You will be entitled to continuing receiving alimony from you ex, whether from his unemployment benefits; his receipt of social security benefits; or hopefully from a new source of earned income, until there is an Order entered modifying or terminating your right to receive alimony.
The Answer provided was based on the limited information provided, and represents information based on the law in general, not a legal opinion that can be relied upon. Before a formal legal opinion can be offered I would need an opportunity to review all possible relevant facts and circumstances. You cannot rely on the advice of an attorney given over the internet. The exact facts of your sitaution, including facts which you have not mentioned in your question, may completely change the opinion that is being offered. Please be aware that the above comments are neither protected by attorney-client privilege, nor may the same be the basis for a malpractice lawsuit.
No, you cannot collect Social Security retirement spousal benefits on his account until your are 62 years of age - this does not take money away from him, it is extra money in addition to the benefits he is getting. You can, however, have a current or past due spousal support order enforced via garnishment of his Social Security benefits.
So for Social Security benefits purposes, a divorced spouse can collect benefits on the account of the ex-spouse. At most, your benefit will be 50% of what your ex-spouse would receive at their full retirement age, if this amount is larger than what you could receive based on your own work record.
If you are divorced, but your marriage lasted 10 years or longer, you can receive benefits on your ex-spouse's record (even if he or she has remarried). You must also meet the following criteria: You are currently unmarried and you are at least age 62.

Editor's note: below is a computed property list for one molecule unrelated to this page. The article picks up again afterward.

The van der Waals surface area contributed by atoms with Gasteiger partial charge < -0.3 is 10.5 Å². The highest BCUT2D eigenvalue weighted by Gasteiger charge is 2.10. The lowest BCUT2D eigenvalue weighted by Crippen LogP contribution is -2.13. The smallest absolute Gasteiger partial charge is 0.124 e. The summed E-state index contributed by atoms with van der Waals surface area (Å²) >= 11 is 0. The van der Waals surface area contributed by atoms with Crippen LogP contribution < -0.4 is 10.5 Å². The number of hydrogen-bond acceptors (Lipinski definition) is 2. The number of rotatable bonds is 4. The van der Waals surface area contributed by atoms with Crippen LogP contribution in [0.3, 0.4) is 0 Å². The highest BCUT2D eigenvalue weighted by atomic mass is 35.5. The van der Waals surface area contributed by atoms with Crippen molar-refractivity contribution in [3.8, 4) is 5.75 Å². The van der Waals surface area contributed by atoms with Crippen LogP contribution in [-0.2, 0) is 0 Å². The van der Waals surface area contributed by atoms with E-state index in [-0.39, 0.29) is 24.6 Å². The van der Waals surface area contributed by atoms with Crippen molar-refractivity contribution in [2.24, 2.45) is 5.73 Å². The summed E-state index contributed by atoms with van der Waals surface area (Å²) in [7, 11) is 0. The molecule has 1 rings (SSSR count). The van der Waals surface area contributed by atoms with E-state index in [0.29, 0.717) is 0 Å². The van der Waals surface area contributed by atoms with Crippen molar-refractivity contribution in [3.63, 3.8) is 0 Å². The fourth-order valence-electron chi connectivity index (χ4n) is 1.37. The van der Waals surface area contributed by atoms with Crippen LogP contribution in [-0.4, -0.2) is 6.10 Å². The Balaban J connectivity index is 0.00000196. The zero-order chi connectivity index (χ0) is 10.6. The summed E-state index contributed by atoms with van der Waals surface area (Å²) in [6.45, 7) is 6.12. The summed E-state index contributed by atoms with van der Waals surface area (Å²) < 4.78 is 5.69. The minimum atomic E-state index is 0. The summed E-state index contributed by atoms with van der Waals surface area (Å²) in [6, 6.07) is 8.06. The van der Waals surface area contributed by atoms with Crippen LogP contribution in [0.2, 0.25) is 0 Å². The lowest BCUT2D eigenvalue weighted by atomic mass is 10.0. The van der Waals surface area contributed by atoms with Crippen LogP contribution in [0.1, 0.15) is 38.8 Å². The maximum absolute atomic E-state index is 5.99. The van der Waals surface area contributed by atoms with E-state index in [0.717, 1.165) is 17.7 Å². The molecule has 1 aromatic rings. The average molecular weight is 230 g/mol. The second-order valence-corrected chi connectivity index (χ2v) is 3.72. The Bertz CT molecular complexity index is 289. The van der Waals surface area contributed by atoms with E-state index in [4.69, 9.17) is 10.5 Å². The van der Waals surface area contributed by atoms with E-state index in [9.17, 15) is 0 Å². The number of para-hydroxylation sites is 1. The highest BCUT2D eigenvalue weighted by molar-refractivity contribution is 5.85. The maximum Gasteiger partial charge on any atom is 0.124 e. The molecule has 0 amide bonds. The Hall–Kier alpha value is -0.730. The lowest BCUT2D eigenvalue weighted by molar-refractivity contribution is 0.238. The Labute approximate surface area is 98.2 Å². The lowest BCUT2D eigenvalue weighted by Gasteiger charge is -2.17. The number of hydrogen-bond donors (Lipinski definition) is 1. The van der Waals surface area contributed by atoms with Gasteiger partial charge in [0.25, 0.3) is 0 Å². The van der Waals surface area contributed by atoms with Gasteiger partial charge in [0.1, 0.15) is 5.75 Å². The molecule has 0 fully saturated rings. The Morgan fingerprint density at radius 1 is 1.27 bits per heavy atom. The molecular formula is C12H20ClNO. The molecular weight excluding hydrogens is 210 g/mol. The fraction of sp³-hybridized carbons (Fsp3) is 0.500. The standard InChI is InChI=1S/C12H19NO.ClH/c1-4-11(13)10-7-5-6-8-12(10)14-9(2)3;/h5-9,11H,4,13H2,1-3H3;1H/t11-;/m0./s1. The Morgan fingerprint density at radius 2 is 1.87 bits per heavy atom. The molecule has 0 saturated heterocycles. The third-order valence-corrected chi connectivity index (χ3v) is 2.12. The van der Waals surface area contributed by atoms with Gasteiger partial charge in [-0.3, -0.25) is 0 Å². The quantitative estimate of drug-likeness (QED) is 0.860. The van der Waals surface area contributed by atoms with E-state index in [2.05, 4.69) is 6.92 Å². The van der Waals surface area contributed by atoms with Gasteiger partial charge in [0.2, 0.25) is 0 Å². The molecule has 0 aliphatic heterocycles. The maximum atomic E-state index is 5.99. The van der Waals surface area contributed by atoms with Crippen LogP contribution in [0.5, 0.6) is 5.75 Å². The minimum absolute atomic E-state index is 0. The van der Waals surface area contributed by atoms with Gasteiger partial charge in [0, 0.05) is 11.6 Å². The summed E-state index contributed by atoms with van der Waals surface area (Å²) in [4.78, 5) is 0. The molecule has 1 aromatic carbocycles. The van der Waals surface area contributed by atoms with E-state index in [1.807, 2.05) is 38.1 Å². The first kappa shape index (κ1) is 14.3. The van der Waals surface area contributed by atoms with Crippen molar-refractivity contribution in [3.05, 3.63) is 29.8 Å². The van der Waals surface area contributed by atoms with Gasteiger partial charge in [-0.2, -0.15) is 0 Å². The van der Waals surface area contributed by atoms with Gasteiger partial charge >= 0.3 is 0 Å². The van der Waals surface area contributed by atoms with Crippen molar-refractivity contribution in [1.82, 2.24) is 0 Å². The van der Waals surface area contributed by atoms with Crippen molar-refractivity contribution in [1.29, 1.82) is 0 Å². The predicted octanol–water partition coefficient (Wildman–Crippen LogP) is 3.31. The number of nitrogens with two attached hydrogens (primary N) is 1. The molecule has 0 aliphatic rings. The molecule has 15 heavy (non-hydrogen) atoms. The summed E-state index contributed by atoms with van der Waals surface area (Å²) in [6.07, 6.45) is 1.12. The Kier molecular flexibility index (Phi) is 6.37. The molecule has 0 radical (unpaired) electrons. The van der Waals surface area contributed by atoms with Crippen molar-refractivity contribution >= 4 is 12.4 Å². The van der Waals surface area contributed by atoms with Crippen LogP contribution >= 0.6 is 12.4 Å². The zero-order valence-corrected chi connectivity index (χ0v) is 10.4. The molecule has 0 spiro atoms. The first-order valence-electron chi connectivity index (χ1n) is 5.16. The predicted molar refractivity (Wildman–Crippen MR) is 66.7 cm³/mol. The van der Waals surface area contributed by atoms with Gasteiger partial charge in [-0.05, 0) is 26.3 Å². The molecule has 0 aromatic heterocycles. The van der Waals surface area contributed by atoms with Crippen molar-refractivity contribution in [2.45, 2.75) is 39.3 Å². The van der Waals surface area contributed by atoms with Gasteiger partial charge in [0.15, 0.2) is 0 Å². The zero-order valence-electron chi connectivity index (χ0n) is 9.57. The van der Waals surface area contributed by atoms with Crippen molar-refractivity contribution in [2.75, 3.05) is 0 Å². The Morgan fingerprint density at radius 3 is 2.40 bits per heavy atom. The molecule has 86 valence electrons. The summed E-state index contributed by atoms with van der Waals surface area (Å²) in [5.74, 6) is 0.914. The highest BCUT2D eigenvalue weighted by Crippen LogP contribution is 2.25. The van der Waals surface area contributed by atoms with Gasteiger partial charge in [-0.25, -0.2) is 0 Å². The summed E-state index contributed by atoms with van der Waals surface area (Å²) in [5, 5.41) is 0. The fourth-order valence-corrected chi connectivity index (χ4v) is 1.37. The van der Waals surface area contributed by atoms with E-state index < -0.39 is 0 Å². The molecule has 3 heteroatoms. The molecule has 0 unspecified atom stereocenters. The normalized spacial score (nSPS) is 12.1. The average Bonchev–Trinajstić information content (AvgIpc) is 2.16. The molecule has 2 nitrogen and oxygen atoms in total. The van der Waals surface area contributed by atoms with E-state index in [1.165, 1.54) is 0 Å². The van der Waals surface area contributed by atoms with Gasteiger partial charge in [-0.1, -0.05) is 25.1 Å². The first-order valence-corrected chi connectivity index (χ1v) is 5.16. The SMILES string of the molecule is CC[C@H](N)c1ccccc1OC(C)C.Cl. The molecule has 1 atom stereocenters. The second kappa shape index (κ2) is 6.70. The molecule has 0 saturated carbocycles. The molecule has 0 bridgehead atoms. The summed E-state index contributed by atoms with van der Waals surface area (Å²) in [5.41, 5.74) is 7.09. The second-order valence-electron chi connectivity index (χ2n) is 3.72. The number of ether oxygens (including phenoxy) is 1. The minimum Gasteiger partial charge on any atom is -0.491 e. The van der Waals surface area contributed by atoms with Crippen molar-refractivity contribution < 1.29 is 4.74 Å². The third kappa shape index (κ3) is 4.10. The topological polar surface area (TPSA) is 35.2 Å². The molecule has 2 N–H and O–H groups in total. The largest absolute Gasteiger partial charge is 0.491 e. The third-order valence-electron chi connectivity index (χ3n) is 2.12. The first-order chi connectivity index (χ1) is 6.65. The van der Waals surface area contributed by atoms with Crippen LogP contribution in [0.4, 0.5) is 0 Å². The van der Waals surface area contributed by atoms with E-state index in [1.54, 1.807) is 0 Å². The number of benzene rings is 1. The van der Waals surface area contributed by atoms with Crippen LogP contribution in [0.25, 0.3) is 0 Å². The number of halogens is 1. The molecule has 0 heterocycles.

(There are exceptions to the criteria above if your ex-spouse is deceased.)
The Social Security system limits the garnishment amount to the lesser of the State maximum or the maximum under the Consumer Credit Protection Act (CCPA) (15 U.S.C. 1673(b)) and is based on the law of the State where the beneficiary resides. Hereafter, the CCPA limit is referred to as the “Federal” limit. The CCPA limits garnishment to:
50%, if the beneficiary is supporting a spouse and/or child other than the spouse and/or child whose support has been ordered.
60%, if the beneficiary is not supporting another spouse and/or child.
55% or 65% respectively, if the garnishment order or other evidence submitted indicates the original support ordered is 12 or more weeks in arrears.
NOTE: SSI (Supplemental Security Income) payments are not subject to garnishment.
Disclaimer Information on this site is provided by Brian Scott Wayson as general information, not legal advice, and use of this information does not establish an attorney-client relationship. If you have questions about your specific situation, please call an attorney.
No, you cannot. He will still have to pay the alimony unless/until it is modified or terminated.
DISCLAIMER This answer is provided for educational purposes only. By using or participating in this site you agree and understand that there is no attorney client privilege between you and the attorney responding. This site cannot be used as a substitute for competent legal advice from a licensed attorney that practices law in the State where this offense is charged; and, who has experience in the area of law you are asking questions about and with whom you would have an attorney client relationship. The law changes frequently and varies from jurisdiction to jurisdiction. The information and materials provided are general in nature, and may not apply to a specific factual or legal circumstance described in the question, or in the State where this charge is filed
A weekly guide with tips and legal advice for each stage of the process.